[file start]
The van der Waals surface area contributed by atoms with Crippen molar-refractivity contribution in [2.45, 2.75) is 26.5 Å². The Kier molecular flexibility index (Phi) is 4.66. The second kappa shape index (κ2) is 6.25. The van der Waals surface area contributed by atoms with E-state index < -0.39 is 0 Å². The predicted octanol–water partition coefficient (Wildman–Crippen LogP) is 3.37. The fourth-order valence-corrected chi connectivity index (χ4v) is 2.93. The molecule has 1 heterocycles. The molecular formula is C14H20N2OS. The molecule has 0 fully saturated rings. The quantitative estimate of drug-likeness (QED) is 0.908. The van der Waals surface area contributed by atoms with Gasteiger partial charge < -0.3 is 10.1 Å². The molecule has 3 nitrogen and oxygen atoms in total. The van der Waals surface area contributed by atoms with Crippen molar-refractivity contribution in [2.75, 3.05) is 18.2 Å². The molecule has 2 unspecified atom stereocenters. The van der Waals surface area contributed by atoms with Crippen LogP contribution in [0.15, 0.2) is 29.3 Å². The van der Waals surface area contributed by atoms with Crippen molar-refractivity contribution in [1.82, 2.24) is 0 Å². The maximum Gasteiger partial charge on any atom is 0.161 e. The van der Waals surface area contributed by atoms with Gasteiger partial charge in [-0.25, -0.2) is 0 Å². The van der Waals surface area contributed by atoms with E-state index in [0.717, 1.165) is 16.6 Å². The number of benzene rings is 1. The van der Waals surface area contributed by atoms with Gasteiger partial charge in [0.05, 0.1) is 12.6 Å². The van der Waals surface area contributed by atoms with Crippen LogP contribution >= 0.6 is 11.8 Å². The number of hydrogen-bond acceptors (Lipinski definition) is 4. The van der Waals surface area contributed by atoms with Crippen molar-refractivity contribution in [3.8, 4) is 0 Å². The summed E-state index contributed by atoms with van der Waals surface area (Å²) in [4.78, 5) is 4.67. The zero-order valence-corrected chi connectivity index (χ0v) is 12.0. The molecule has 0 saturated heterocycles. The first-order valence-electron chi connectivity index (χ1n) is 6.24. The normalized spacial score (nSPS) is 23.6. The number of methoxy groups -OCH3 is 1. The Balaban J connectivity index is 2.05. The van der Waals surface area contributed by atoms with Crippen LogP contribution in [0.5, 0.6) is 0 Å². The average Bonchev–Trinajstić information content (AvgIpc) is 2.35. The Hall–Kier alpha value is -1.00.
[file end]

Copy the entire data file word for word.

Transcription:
The van der Waals surface area contributed by atoms with Crippen molar-refractivity contribution in [2.45, 2.75) is 26.5 Å². The Kier molecular flexibility index (Phi) is 4.66. The second kappa shape index (κ2) is 6.25. The van der Waals surface area contributed by atoms with E-state index < -0.39 is 0 Å². The predicted octanol–water partition coefficient (Wildman–Crippen LogP) is 3.37. The fourth-order valence-corrected chi connectivity index (χ4v) is 2.93. The molecule has 1 heterocycles. The molecular formula is C14H20N2OS. The molecule has 0 fully saturated rings. The quantitative estimate of drug-likeness (QED) is 0.908. The van der Waals surface area contributed by atoms with Gasteiger partial charge < -0.3 is 10.1 Å². The molecule has 3 nitrogen and oxygen atoms in total. The van der Waals surface area contributed by atoms with Crippen molar-refractivity contribution in [2.75, 3.05) is 18.2 Å². The molecule has 2 unspecified atom stereocenters. The van der Waals surface area contributed by atoms with Crippen LogP contribution in [0.15, 0.2) is 29.3 Å². The van der Waals surface area contributed by atoms with Crippen molar-refractivity contribution in [1.82, 2.24) is 0 Å². The maximum Gasteiger partial charge on any atom is 0.161 e. The van der Waals surface area contributed by atoms with Gasteiger partial charge in [-0.25, -0.2) is 0 Å². The van der Waals surface area contributed by atoms with E-state index in [0.717, 1.165) is 16.6 Å². The number of benzene rings is 1. The van der Waals surface area contributed by atoms with Gasteiger partial charge in [0.05, 0.1) is 12.6 Å². The van der Waals surface area contributed by atoms with Crippen LogP contribution >= 0.6 is 11.8 Å². The number of hydrogen-bond acceptors (Lipinski definition) is 4. The van der Waals surface area contributed by atoms with Crippen molar-refractivity contribution in [3.8, 4) is 0 Å². The summed E-state index contributed by atoms with van der Waals surface area (Å²) in [4.78, 5) is 4.67. The zero-order valence-corrected chi connectivity index (χ0v) is 12.0. The molecule has 0 saturated heterocycles. The first-order valence-electron chi connectivity index (χ1n) is 6.24. The normalized spacial score (nSPS) is 23.6. The number of methoxy groups -OCH3 is 1. The Balaban J connectivity index is 2.05. The van der Waals surface area contributed by atoms with Crippen LogP contribution in [0.5, 0.6) is 0 Å². The average Bonchev–Trinajstić information content (AvgIpc) is 2.35. The Hall–Kier alpha value is -1.00.